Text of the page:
Not satisfied with his original inane bromide, Jonathan Chait is still attacking us:

In a related point, one of the chief rebuttals I’ve seen to my column is that the lefty blogs aren’t actually all that lefty. This is true if you consider only their policy agenda in a vacuum. But it’s not true if you take account of their political style, which is distinctly New Left. It’s a paranoid, Manichean worldview brimming with humorless rage. The fact that the contemporary blog-based left, unlike the McGovernite New Left, lacks a well-formed radical program is some measure of comfort. However, I think there’s lots of evidence to suggest that this style of thinking is suggestive of a tendency to move in more radical directions over time. That, of course, is exactly what happened to the New Left, many of whose members starting off as relatively sensible liberals, or left-liberals before veering into the abyss.

I’d like to address this idea that the New Left veered off into the abyss. In what area was McGovern’s program radical? What part of McGovern’s program has been discredited? Let’s look at the record:

McGovern ran on a platform that advocated unilateral withdrawal from the Vietnam War in exchange for the return of American prisoners of war and amnesty for draft evaders who had left the country, an “anti-war” platform that was presaged in 1970 by McGovern’s sponsorship of the McGovern-Hatfield amendment, seeking to end U.S. participation in the war by Congressional action.

Other planks of McGovern’s platform included an across-the-board, 37% reduction in defense spending over three years, a “demogrant” program giving $1,000 to every citizen in America, that was later changed to creating a $6,500 guaranteed minimum income for Americans, and was later dropped from the platform. In addition, McGovern supported ratification of the Equal Rights Amendment.

We wound up leaving Vietnam in exchange for prisoners of war, and we granted amnesty to the draft dodgers. And, as McGovern stated more recently, he wasn’t exactly calling for amnesty in 1972.

“I could not favor amnesty as long as the war was in progress, but once it was over, I’d grant amnesty both to those who planned the war and those who refused to participate. I think that’s a somewhat conservative position.”

McGovern supported abortion rights and the Equal Rights Amendment. That put him firmly on the left, but did it make him a radical? Perhaps the only major issue where McGovern’s platform still seems radical was in his call for the decriminalization of marijuana. Thinking it is unreasonable to put people in jail for smoking pot might make you a radical…I guess…but, if so, it’s a crying shame.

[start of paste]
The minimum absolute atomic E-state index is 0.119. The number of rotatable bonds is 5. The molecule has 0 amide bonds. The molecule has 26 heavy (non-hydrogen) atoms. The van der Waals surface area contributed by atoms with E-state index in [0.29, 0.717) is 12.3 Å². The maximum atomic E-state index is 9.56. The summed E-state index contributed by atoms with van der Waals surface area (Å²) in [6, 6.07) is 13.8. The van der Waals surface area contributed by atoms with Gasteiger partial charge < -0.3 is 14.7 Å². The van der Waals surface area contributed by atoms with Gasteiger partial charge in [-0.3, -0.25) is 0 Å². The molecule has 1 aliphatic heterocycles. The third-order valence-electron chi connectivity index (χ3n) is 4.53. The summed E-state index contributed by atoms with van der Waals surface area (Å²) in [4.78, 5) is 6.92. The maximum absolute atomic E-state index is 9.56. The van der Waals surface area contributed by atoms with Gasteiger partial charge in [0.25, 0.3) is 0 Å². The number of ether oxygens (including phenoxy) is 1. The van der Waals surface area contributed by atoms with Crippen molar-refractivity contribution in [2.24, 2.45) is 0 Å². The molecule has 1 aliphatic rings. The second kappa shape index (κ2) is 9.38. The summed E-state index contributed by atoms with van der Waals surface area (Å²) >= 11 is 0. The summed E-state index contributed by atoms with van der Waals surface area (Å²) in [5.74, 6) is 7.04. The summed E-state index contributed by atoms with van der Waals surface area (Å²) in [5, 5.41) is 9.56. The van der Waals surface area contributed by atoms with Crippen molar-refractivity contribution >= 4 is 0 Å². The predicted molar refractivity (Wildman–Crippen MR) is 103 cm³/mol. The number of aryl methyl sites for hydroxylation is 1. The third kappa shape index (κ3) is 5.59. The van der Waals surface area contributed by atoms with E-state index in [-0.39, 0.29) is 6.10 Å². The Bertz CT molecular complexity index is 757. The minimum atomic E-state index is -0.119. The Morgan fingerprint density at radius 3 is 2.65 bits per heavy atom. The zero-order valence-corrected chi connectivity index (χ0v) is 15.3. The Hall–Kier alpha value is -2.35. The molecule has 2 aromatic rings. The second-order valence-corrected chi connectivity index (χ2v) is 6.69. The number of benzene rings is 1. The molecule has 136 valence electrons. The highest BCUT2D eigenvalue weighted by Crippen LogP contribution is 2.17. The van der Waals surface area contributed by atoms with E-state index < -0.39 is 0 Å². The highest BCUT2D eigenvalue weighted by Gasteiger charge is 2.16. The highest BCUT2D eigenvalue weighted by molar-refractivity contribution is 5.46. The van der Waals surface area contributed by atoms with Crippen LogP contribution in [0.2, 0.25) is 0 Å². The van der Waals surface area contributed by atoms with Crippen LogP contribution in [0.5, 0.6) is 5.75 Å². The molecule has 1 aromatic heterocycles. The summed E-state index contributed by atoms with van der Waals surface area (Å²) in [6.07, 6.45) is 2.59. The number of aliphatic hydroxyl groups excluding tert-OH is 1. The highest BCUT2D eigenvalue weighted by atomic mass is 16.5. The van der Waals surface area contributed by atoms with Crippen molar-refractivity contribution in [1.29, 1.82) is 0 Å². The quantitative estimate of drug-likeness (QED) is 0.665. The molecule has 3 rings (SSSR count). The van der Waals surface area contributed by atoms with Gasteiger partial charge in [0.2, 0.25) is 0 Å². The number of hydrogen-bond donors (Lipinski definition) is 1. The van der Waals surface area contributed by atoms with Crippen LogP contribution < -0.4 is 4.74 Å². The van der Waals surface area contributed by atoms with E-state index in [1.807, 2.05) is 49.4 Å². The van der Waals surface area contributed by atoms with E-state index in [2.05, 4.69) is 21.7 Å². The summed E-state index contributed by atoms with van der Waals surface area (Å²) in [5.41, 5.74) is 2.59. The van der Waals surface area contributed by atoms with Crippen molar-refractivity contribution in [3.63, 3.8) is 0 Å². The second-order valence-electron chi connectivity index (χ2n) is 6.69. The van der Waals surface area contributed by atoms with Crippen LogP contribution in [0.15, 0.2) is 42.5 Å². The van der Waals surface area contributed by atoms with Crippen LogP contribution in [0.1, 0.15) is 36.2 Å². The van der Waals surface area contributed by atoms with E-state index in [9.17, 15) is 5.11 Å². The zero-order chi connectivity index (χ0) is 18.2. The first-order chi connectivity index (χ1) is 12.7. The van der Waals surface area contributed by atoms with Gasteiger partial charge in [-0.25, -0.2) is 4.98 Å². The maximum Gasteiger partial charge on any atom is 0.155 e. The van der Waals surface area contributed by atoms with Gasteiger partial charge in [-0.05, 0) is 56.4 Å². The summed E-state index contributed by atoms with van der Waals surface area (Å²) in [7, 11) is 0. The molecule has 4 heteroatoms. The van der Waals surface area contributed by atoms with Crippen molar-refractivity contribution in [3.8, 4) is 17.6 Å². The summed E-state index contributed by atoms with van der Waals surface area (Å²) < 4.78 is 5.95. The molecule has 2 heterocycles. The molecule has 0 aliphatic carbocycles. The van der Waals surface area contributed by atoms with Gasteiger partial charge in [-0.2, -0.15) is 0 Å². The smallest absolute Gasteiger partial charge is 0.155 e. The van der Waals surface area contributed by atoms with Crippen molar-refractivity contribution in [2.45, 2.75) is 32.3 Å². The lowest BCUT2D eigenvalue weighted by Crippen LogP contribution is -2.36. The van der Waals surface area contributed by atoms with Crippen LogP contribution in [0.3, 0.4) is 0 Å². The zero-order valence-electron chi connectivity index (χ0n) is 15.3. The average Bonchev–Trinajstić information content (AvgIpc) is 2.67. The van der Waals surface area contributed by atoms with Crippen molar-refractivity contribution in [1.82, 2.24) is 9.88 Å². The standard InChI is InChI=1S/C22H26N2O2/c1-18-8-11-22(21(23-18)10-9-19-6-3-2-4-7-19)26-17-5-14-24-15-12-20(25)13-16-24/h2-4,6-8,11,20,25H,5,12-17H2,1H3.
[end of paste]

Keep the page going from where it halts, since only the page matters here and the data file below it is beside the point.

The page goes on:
As we look around our current landscape, (in spite of the Reagan Revolution), the left-wing blogosphere is defending the rights of women that McGovern supported; we are calling for the withdrawal of our troops from a disastrous war in Asia, just as McGovern did. We are calling for increased focus on social services, paid for, in part, by the savings we will reap by decreasing our enourmous outlays for military spending. Sounds familiar.

Now…these policy positions are not radical. What they are, is risky. They leave us vulnerable to demagoguery. Any call for a withdrawal can be called appeasement. A call for a reduction in defense spending can be called weak and irresponsible. A rigorous defense of women’s rights can create regional liabilities that hurt our chances for winning elections in certain areas of the country. It’s always a challenge to call for higher taxes. The difference between 1972 and 2006 is that we have the ability, thru the blogosphere, to counter the demagoguery that so effectively marginalized us and led to the Reagan Revolution. And for me that’s the whole point of blogging. It’s a tool. If we don’t use this tool to bring the center of American politics back toward the McGovern left, then what the fuck are we doing? We are progressive, are we not? Are we here to elect more Democrats like Joe Lieberman that shrug off torture? Like John Kerry that authorizes wars he doesn’t want to be fought? Like Joe Biden that signs Bankruptcy Bills into law? Like Jane Harman who won’t defend our fourth amendment rights?

Because if that is all we are going to do, we might as well go be poll workers and phone bankers. No! This is about empowering people. It’s about giving a fairer representation of what ordinary folks want than is presented to us by people like Chris Matthews, Tim Russert, and other former Democratic operatives that frame the national debate.

We’re here not only to combat the lies of the Bush administration, but to combat the false centrism that has become the paradigm within which our policies are shackled. When Kerry and Hillary are seen as extremists in the Beltway presentation of the news, our job is to point out they are moderates…thru and thru. Jonathan Chait thinks our defeats have come through radical policy positions. If radical policy positions were self-defeating, Bush never would have stood a chance of re-election. Bush is the radical. If calling for a sane and accountable government is allowed to be characterized as radical, then there is little hope for America. If Chait really considers himself a Democrat he should stop helping to marginalize us and cease his demagoguery. It’s the very existence of the New Republic that makes true progressive politics seem radical.

Most Americans do not want to fight losing wars in Asia based on phony gunboat attacks or forged Italian documents. They want affordable and quality medical care and education, clean streams and soil, a tolerant society, and good, decent paying jobs. It’s not radical. It’s common sense.










0 0 vote
Article Rating